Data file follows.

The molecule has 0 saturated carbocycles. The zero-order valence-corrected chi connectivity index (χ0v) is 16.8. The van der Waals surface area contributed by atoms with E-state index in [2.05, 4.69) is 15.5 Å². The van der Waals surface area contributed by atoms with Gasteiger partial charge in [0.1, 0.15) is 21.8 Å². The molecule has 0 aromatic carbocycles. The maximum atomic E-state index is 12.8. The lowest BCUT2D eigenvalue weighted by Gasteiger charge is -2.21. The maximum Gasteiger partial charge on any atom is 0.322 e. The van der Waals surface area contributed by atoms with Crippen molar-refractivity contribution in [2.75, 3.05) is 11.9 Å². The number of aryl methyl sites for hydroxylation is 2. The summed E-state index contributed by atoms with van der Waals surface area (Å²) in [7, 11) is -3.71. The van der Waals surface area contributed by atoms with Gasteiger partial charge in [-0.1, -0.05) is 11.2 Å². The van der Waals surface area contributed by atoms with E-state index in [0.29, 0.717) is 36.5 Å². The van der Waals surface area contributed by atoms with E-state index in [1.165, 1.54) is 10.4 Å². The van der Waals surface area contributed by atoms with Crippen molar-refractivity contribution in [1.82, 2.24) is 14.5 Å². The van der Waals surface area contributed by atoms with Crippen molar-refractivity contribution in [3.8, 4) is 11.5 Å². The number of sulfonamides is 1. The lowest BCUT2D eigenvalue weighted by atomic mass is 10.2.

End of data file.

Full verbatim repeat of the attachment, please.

The molecule has 0 saturated carbocycles. The zero-order valence-corrected chi connectivity index (χ0v) is 16.8. The van der Waals surface area contributed by atoms with E-state index in [2.05, 4.69) is 15.5 Å². The van der Waals surface area contributed by atoms with Gasteiger partial charge in [0.1, 0.15) is 21.8 Å². The molecule has 0 aromatic carbocycles. The maximum atomic E-state index is 12.8. The lowest BCUT2D eigenvalue weighted by Gasteiger charge is -2.21. The maximum Gasteiger partial charge on any atom is 0.322 e. The van der Waals surface area contributed by atoms with Crippen molar-refractivity contribution in [2.75, 3.05) is 11.9 Å². The number of aryl methyl sites for hydroxylation is 2. The summed E-state index contributed by atoms with van der Waals surface area (Å²) in [7, 11) is -3.71. The van der Waals surface area contributed by atoms with Gasteiger partial charge in [-0.1, -0.05) is 11.2 Å². The van der Waals surface area contributed by atoms with E-state index in [0.29, 0.717) is 36.5 Å². The van der Waals surface area contributed by atoms with E-state index in [1.165, 1.54) is 10.4 Å². The van der Waals surface area contributed by atoms with Crippen molar-refractivity contribution in [1.82, 2.24) is 14.5 Å². The van der Waals surface area contributed by atoms with Crippen molar-refractivity contribution in [3.8, 4) is 11.5 Å². The number of sulfonamides is 1. The lowest BCUT2D eigenvalue weighted by atomic mass is 10.2.